Our tradition is drawn from two sources – St Elizabeth and Nano Nagle.
Saint Elizabeth was born in Pressburg in 1207.
She married Prince Louis of Thuringa at age 13 and built a hospital at the foot of the mountain on which her castle stood, tending to the sick herself, in opposition from her family and courtiers. She insisted she could only follow Christ's teachings, not theirs.
Once when she was taking food to the poor and sick, Prince Louis stopped her and looked under her mantle to see what she was carrying; the food had been miraculously changed to roses. Upon Louis' death, Elizabeth sold all that she had, and worked to support her four children. Her gifts of bread to the poor, and of a large gift of grain to a famine stricken Germany, led to her patronage of bakers and related fields.
In November 1231, she became ill and died soon after. Only four years after her death she was canonized by Pope Gregory IX on account of the frequent miracles reported to have been performed at her tomb.
Elizabeth understood well the lesson Jesus taught when he washed his disciples' feet at the Last Supper: The Christian must be one who serves the humblest needs of others, even if one serves from an exalted position. Of royal blood, Elizabeth could have lorded it over her subjects. Yet she served them with such a loving heart that her brief life won for her a special place in the hearts of many.
Nano Nagle (christened Honora) was born in 1718 to a long-standing Irish Catholic family.
At the time, it was unlawful for them to open a Catholic school at home, or to travel overseas for their education. Through family connections, Nano and her Sister Ann were able to travel to Paris, smuggled, perhaps, in a cargo ship, where they received a full Catholic education and also enjoyed a sophisticated life in French society. But there they also saw the plight of the poor.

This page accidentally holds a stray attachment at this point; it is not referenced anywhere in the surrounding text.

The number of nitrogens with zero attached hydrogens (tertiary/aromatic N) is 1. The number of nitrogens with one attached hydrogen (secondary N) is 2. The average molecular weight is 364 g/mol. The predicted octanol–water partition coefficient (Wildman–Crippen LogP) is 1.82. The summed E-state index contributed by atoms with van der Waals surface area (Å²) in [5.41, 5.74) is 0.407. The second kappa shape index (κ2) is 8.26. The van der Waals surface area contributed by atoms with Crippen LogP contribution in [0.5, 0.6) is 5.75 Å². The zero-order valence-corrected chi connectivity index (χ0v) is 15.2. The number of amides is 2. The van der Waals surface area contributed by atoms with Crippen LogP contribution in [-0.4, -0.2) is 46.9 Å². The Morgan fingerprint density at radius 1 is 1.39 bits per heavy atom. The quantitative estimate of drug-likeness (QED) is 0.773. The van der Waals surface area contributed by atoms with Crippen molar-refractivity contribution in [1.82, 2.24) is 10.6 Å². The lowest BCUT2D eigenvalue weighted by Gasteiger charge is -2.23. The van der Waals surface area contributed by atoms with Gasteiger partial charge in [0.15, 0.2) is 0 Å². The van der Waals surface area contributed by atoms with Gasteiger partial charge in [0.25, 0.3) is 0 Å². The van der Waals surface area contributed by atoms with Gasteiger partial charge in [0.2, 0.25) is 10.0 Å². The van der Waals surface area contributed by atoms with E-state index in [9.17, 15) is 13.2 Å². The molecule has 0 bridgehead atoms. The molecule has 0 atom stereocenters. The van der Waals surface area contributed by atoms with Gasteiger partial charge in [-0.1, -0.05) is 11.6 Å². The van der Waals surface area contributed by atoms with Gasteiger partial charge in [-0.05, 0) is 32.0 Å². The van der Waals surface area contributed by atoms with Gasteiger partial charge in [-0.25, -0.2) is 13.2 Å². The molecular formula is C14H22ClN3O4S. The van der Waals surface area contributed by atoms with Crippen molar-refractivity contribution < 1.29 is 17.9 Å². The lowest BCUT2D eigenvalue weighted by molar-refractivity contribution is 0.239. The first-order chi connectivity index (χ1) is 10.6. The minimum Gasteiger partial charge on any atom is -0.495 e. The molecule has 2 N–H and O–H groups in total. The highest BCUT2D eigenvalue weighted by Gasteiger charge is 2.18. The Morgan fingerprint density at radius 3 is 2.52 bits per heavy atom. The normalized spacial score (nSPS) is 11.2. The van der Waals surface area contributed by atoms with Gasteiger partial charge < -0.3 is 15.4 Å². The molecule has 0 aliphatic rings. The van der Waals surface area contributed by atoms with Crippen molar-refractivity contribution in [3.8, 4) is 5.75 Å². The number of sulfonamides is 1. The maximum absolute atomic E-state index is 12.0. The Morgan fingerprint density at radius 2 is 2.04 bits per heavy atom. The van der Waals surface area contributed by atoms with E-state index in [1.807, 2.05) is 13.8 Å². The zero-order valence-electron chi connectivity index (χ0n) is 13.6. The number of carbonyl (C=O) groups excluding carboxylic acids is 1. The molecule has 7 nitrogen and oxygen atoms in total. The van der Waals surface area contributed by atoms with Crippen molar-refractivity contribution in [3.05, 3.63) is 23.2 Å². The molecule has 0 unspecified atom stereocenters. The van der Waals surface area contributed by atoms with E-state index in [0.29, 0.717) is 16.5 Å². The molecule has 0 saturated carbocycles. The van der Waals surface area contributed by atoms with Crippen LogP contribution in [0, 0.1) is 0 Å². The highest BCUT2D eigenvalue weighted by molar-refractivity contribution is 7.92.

After their father's death, she and her sister returned to Ireland and went to live with their mother in Dublin, where they also found widespread poverty. When Nano discovered that her sister Ann had given away a valuable piece of silk to relieve a distressed family, it set her thinking about how she herself might serve the poor. At first this sent her back to Paris to find her vocation, as she though, in praying for them as a member of a religious order. However, it was while she was there that a perceptive spiritual director advised her to return to Ireland and take up the education of deprived children there.
She went back to Cork, where her brother Joseph lived, to set up her first little school for the poor, modelled on the "petites écoles" she had seen in France, in a rented mud cabin in Cove Lane, in defiance of the law, and in complete secrecy at first.
The first school in Cove Lane had about thirty children, all the poorest of the poor, in accordance with her purpose from the beginning. Support and pupils soon poured in; within a year the numbers had risen to two hundred: there were five schools for girls and two for boys.
By the time of her death in 1784 she had set up a whole network of such schools in the city, with over four hundred pupils in seven parishes. To support them she used her own considerable wealth, inherited after the death of her uncle Joseph, and when even this ran out, she became a beggar on the streets, at times looking so poor that she was offered alms for herself by passing strangers!
To put her schools on a more lasting and more professional basis, she decided to bring Ursuline Sisters from France to teach in Cork. But, for various reasons, the experiment as it materialised did not fit in with Nano's vision. This led to her setting up her own congregation of religious sisters under a constitution suited to their special vocation of educating the poor. Thus was established, on Christmas Eve 1775, what was at first entitled "The Sisters of Charitable Instruction of the Sacred Heart of Jesus", Nano's preferred title, which was later to become the "Presentation Sisters of the Blessed Virgin Mary" (PBVM), as they are still called.
Two years before her death, a Relief Bill in 1782 allowed Catholics to open their first schools in Ireland since 1695. Nano's 'little schools' had now emerged from the shadows; her vision had become a reality. Single-handedly she had laid foundations of an educational system, which was to inspire Blessed Edmund Rice, founder of the Presentation and Christian Brothers, and a number of valiant women such as Mary Aikenhead and the Sisters of Charity, Catherine McCauley and her Sisters of Mercy, and Margaret Aylward, foundress of the Holy Faith Sisters, to establish their own schools during the following century.
The full story of Nano Nagle is available from the Presentation Sisters website.